is an isometry of $\mathbb{R}^{n}$ which fixes $H$ pointwise.

Let $\mathbf{p}, \mathbf{q}$ be distinct points in $\mathbb{R}^{n}$. Show that there is a unique reflection $R$ mapping $\mathbf{p}$ to $\mathbf{q}$, and that $R \in O(n)$ if and only if $\mathbf{p}$ and $\mathbf{q}$ are equidistant from the origin.

Show that every isometry of $\mathbb{R}^{n}$ can be written as a product of at most $n+1$ reflections. Give an example of an isometry of $\mathbb{R}^{2}$ which cannot be written as a product of fewer than 3 reflections.

Paper 2, Section I, E

comment(a) Define what is meant by a unique factorisation domain and by a principal ideal domain. State Gauss's lemma and Eisenstein's criterion, without proof.

(b) Find an example, with justification, of a ring $R$ and a subring $S$ such that

(i) $R$ is a principal ideal domain, and

(ii) $S$ is a unique factorisation domain but not a principal ideal domain.

Paper 2, Section II, E

commentLet $R$ be a commutative ring.

(a) Let $N$ be the set of nilpotent elements of $R$, that is,

$N=\left\{r \in R \mid r^{n}=0 \text { for some } n \in \mathbb{N}\right\}$

Show that $N$ is an ideal of $R$.

(b) Assume $R$ is Noetherian and assume $S \subset R$ is a non-empty subset such that if $s, t \in S$, then $s t \in S$. Let $I$ be an ideal of $R$ disjoint from $S$. Show that there is a prime ideal $P$ of $R$ containing $I$ and disjoint from $S$.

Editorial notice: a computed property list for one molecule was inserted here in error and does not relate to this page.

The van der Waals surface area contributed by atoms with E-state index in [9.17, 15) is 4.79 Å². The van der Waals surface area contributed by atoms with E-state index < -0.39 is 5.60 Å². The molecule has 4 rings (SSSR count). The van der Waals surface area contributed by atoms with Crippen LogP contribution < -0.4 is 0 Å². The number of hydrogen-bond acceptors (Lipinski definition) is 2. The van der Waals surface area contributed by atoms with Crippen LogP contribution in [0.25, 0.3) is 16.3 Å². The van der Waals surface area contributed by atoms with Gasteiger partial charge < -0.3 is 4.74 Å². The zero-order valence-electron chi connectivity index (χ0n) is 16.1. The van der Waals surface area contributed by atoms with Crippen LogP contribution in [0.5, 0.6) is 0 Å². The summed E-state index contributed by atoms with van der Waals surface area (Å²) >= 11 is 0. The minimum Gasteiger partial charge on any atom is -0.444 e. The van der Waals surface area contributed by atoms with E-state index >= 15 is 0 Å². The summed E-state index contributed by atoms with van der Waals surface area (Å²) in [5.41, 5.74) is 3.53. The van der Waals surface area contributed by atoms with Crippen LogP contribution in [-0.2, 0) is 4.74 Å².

(c) Again assume $R$ is Noetherian and let $N$ be as in part (a). Let $\mathcal{P}$ be the set of all prime ideals of $R$. Show that

$N=\bigcap_{P \in \mathcal{P}} P$

Paper 2, Section I, F

commentState and prove the Rank-Nullity theorem.

Let $\alpha$ be a linear map from $\mathbb{R}^{3}$ to $\mathbb{R}^{3}$ of rank 2 . Give an example to show that $\mathbb{R}^{3}$ may be the direct sum of the kernel of $\alpha$ and the image of $\alpha$, and also an example where this is not the case.

Paper 2, Section II, F

commentLet $\alpha: U \rightarrow V$ and $\beta: V \rightarrow W$ be linear maps between finite-dimensional real vector spaces.

Show that the rank $r(\beta \alpha)$ satisfies $r(\beta \alpha) \leqslant \min (r(\beta), r(\alpha))$. Show also that $r(\beta \alpha) \geqslant r(\alpha)+r(\beta)-\operatorname{dim} V$. For each of these two inequalities, give examples to show that we may or may not have equality.

Now let $V$ have dimension $2 n$ and let $\alpha: V \rightarrow V$ be a linear map of rank $2 n-2$ such that $\alpha^{n}=0$. Find the rank of $\alpha^{k}$ for each $1 \leqslant k \leqslant n-1$.

Paper 2, Section II, H

commentLet $Y_{1}, Y_{2}, \ldots$ be i.i.d. random variables with values in $\{1,2, \ldots\}$ and $\mathbb{E}\left[Y_{1}\right]=\mu<\infty$. Moreover, suppose that the greatest common divisor of $\left\{n: \mathbb{P}\left(Y_{1}=n\right)>0\right\}$ is 1 . Consider the following process

$X_{n}=\inf \left\{m \geqslant n: Y_{1}+\ldots+Y_{k}=m, \text { for some } k \geqslant 0\right\}-n .$

(a) Show that $X$ is a Markov chain and find its transition probabilities.